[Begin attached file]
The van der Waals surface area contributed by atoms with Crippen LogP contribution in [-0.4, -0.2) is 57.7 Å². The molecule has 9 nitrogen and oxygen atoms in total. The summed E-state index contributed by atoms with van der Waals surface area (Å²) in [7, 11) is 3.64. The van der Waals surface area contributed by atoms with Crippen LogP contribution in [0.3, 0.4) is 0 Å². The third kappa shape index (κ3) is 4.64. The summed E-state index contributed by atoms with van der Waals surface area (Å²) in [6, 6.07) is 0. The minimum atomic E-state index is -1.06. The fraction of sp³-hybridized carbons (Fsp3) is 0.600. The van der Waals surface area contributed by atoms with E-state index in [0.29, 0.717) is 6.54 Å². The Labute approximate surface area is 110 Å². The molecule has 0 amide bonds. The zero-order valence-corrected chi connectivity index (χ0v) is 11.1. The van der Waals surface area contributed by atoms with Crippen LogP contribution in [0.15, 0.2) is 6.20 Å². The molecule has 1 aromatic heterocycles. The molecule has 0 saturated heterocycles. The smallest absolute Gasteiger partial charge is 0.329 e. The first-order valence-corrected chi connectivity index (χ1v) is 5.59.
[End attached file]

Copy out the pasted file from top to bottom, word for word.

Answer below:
The van der Waals surface area contributed by atoms with Crippen LogP contribution in [-0.4, -0.2) is 57.7 Å². The molecule has 9 nitrogen and oxygen atoms in total. The summed E-state index contributed by atoms with van der Waals surface area (Å²) in [7, 11) is 3.64. The van der Waals surface area contributed by atoms with Crippen LogP contribution in [0.3, 0.4) is 0 Å². The third kappa shape index (κ3) is 4.64. The summed E-state index contributed by atoms with van der Waals surface area (Å²) in [6, 6.07) is 0. The minimum atomic E-state index is -1.06. The fraction of sp³-hybridized carbons (Fsp3) is 0.600. The van der Waals surface area contributed by atoms with E-state index in [0.29, 0.717) is 6.54 Å². The Labute approximate surface area is 110 Å². The molecule has 0 amide bonds. The zero-order valence-corrected chi connectivity index (χ0v) is 11.1. The van der Waals surface area contributed by atoms with Crippen LogP contribution in [0.15, 0.2) is 6.20 Å². The molecule has 1 aromatic heterocycles. The molecule has 0 saturated heterocycles. The smallest absolute Gasteiger partial charge is 0.329 e. The first-order valence-corrected chi connectivity index (χ1v) is 5.59.